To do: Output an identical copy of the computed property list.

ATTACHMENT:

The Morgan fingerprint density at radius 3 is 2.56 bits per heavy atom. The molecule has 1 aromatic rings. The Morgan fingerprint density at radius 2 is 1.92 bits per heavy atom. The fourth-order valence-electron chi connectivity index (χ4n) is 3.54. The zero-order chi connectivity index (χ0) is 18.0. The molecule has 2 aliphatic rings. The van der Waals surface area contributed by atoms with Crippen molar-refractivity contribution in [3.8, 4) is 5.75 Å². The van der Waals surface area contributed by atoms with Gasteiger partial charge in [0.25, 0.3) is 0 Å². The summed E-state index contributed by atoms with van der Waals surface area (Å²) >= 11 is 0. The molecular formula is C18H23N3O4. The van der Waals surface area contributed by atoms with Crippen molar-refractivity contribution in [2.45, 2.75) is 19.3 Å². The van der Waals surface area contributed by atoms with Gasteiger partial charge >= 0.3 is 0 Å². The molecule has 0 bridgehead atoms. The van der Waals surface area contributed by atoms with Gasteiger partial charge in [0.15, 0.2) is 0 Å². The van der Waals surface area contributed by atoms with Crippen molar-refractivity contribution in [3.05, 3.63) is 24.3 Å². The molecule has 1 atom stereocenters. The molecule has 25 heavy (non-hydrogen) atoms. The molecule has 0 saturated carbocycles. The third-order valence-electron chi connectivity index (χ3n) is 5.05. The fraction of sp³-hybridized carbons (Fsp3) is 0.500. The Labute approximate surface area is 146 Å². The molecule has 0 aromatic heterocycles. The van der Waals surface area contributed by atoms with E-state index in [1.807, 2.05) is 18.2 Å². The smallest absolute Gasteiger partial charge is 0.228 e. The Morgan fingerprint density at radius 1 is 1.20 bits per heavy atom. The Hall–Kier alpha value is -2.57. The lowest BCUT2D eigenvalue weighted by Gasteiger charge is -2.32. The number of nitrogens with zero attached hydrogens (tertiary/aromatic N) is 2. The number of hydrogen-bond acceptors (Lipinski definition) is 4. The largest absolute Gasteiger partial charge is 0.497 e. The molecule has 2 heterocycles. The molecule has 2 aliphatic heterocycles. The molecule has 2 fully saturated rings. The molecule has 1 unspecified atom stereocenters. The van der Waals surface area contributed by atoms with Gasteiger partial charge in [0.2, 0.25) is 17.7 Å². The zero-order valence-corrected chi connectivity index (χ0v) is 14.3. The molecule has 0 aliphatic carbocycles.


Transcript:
The Morgan fingerprint density at radius 3 is 2.56 bits per heavy atom. The molecule has 1 aromatic rings. The Morgan fingerprint density at radius 2 is 1.92 bits per heavy atom. The fourth-order valence-electron chi connectivity index (χ4n) is 3.54. The zero-order chi connectivity index (χ0) is 18.0. The molecule has 2 aliphatic rings. The van der Waals surface area contributed by atoms with Crippen molar-refractivity contribution in [3.8, 4) is 5.75 Å². The van der Waals surface area contributed by atoms with Gasteiger partial charge in [0.25, 0.3) is 0 Å². The summed E-state index contributed by atoms with van der Waals surface area (Å²) >= 11 is 0. The molecular formula is C18H23N3O4. The van der Waals surface area contributed by atoms with Crippen molar-refractivity contribution in [2.45, 2.75) is 19.3 Å². The van der Waals surface area contributed by atoms with Gasteiger partial charge >= 0.3 is 0 Å². The molecule has 0 bridgehead atoms. The van der Waals surface area contributed by atoms with Gasteiger partial charge in [0.15, 0.2) is 0 Å². The van der Waals surface area contributed by atoms with Crippen molar-refractivity contribution in [3.05, 3.63) is 24.3 Å². The molecule has 1 atom stereocenters. The molecule has 25 heavy (non-hydrogen) atoms. The molecule has 0 saturated carbocycles. The third-order valence-electron chi connectivity index (χ3n) is 5.05. The fraction of sp³-hybridized carbons (Fsp3) is 0.500. The Labute approximate surface area is 146 Å². The molecule has 0 aromatic heterocycles. The van der Waals surface area contributed by atoms with E-state index in [1.807, 2.05) is 18.2 Å². The smallest absolute Gasteiger partial charge is 0.228 e. The Morgan fingerprint density at radius 1 is 1.20 bits per heavy atom. The Hall–Kier alpha value is -2.57. The lowest BCUT2D eigenvalue weighted by Gasteiger charge is -2.32. The number of nitrogens with zero attached hydrogens (tertiary/aromatic N) is 2. The number of hydrogen-bond acceptors (Lipinski definition) is 4. The largest absolute Gasteiger partial charge is 0.497 e. The molecule has 2 heterocycles. The molecule has 2 aliphatic heterocycles. The molecule has 2 fully saturated rings. The molecule has 1 unspecified atom stereocenters. The van der Waals surface area contributed by atoms with Gasteiger partial charge in [0.2, 0.25) is 17.7 Å². The zero-order valence-corrected chi connectivity index (χ0v) is 14.3. The molecule has 0 aliphatic carbocycles.